In April 2017, San Francisco resident Ross M. Colby was arraigned in U.S. District Federal Court in San Jose following an FBI investigation into alleged hacking offenses.
The 34-year-old was accused of hacking into several local media websites owned by Embarcadero Media Group including the Palo Alto Weekly and the Almanac. He was charged with intentional damage to a computer, attempted damage, and misdemeanor computer intrusion.
According to the indictment, Colby illegally accessed Embarcadero Media email accounts in July 2015. Then, in September 2015, several of the company’s websites were hacked to display the Guy Fawkes image associated with Anonymous. The message “Unbalanced Journalism for profit at the cost of human right. Brought to you by the Almanac” was also left behind.
Facing more than two decades in prison and fines totaling several hundred thousand dollars, Colby pleaded not guilty and was freed on bail. On May 29, 2018, Colby’s trial began in federal court in San Jose. Palo Alto Online has been reporting (1,2) on the case, which has thrown up something of interest to VPN users.
According to evidence provided by FBI Special Agent Anthony Frazier, between July and September 2015, IP addresses operated by VPN provider Private Internet Access (PIA) were used to access email accounts and systems belonging to Embarcadero Media.
A former Colby roommate claims that the pair discussed computer security and frequently had discussions about the use of VPNs. He had even helped Colby set one up, he said. Last Friday, the San Jose Federal Court also heard that Colby told his roommate that he’d hacked a news website for pay.
Also giving testimony was John Allan Arsenault, general counsel for London Trust Media, the owner of Private Internet Access.
According to Almanac News, Arsenault told the Court that some VPN companies, PIA included, do not retain logs of customers’ Internet activities. This means they are unable to produce useful information in response to a subpoena.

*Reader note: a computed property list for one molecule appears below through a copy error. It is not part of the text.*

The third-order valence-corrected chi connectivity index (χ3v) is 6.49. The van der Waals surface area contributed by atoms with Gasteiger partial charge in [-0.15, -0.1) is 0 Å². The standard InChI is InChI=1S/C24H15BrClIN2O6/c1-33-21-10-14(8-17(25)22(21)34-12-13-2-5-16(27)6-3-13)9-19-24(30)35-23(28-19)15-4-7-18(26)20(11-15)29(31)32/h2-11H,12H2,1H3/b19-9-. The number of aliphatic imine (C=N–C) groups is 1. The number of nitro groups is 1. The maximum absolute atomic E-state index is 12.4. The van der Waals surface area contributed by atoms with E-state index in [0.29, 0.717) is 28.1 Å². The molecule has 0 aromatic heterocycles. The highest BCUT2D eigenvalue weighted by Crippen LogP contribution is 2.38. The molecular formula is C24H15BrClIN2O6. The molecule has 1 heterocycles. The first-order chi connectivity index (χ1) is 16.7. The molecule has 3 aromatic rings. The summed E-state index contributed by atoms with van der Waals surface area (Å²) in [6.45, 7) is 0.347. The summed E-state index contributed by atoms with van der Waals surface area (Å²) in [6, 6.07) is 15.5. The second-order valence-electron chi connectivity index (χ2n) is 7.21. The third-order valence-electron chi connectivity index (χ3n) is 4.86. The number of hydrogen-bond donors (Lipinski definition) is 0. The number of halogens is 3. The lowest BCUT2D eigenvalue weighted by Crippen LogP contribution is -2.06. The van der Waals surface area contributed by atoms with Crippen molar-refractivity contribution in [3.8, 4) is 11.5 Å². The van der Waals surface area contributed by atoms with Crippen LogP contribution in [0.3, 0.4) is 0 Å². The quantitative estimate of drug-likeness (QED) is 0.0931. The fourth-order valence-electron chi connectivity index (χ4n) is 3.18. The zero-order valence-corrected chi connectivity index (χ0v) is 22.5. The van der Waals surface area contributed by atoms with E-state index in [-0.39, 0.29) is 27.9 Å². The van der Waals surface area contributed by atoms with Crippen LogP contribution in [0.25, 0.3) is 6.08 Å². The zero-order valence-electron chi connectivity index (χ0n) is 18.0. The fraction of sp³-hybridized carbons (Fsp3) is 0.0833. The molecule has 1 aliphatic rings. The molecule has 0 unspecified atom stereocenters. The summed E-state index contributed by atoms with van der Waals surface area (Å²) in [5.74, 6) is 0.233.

Arsenault told the Court that PIA accepts several payment methods, including cryptocurrency, but doesn’t keep records of customers’ names and addresses. The only thing the company holds is the email address used when the customer signs up. There was no record of Ross Colby signing up to PIA with his two known email addresses, Arsenault said.
“We’re limited to search by what the government gives us. Just because we can’t find it doesn’t mean they didn’t use the VPN service,” he said.
“Someone could create a throw-away (email) account to subscribe to us,” he added.
But while PIA could not connect Colby’s IP addresses to any illegal activity, the same could not be said of other companies. Evidence presented to the Court showed that in addition to the PIA addresses that were used to access the Embarcadero Media email accounts, an IP address belonging to Comcast was also used on 20 occasions.
Records provided by Comcast showed that John Colby, Ross Colby’s father and a retired Massachusetts state trooper, was assigned that particular IP address between June 2015 and October 2015, the date of the FBI’s subpoena to Comcast. John Colby further testified that his son stayed with him for about 10 days in July 2015, a period which coincided with the email breaches at Embarcadero Media.
Evidence provided by the FBI also showed that an IP address used by Ross Colby at his home in San Francisco was used to access Embarcadero accounts, as was an IP address registered to a cafe frequently used by Colby.
The case highlights some important points for those interested in Internet security.
The most interesting for privacy advocates is that this is the second time that Private Internet Access’s “no-logging” policy has been tested in court. Such claims are notoriously difficult to prove but PIA has now passed twice with flying colors.
However, the big lesson is that if an Internet crime is serious enough to involve the FBI, IP address evidence will be just part of the equation, with testimony from family and associates playing a major role too.
The final decision on Colby’s plea lies with the jury, which is yet to render its decision.
Disclaimer: PIA is one of our sponsors. This article was written completely independently of that fact, as always.